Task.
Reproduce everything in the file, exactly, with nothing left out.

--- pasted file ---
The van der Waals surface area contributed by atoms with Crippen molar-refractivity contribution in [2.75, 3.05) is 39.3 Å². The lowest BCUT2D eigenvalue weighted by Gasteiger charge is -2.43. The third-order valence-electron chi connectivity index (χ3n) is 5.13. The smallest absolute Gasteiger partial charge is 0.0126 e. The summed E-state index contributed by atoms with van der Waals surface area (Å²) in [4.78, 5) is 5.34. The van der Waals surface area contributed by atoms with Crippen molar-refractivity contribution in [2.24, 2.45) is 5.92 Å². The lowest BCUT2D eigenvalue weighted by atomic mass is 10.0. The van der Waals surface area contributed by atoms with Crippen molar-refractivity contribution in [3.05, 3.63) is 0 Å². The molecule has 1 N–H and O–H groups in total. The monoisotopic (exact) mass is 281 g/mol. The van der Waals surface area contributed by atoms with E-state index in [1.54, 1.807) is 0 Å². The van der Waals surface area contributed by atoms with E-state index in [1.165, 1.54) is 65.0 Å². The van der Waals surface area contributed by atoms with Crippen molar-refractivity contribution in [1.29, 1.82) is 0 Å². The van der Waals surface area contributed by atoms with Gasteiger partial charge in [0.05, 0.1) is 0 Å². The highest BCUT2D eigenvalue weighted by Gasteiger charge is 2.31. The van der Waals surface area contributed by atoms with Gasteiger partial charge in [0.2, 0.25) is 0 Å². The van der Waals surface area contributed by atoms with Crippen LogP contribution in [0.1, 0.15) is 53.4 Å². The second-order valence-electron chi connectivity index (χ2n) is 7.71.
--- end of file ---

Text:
The van der Waals surface area contributed by atoms with Crippen molar-refractivity contribution in [2.75, 3.05) is 39.3 Å². The lowest BCUT2D eigenvalue weighted by Gasteiger charge is -2.43. The third-order valence-electron chi connectivity index (χ3n) is 5.13. The smallest absolute Gasteiger partial charge is 0.0126 e. The summed E-state index contributed by atoms with van der Waals surface area (Å²) in [4.78, 5) is 5.34. The van der Waals surface area contributed by atoms with Crippen molar-refractivity contribution in [2.24, 2.45) is 5.92 Å². The lowest BCUT2D eigenvalue weighted by atomic mass is 10.0. The van der Waals surface area contributed by atoms with Crippen molar-refractivity contribution in [3.05, 3.63) is 0 Å². The molecule has 1 N–H and O–H groups in total. The monoisotopic (exact) mass is 281 g/mol. The van der Waals surface area contributed by atoms with E-state index in [1.54, 1.807) is 0 Å². The van der Waals surface area contributed by atoms with E-state index in [1.165, 1.54) is 65.0 Å². The van der Waals surface area contributed by atoms with Crippen molar-refractivity contribution in [1.29, 1.82) is 0 Å². The van der Waals surface area contributed by atoms with Gasteiger partial charge in [0.05, 0.1) is 0 Å². The highest BCUT2D eigenvalue weighted by Gasteiger charge is 2.31. The van der Waals surface area contributed by atoms with Gasteiger partial charge in [0.2, 0.25) is 0 Å². The van der Waals surface area contributed by atoms with Crippen LogP contribution in [0.1, 0.15) is 53.4 Å². The second-order valence-electron chi connectivity index (χ2n) is 7.71.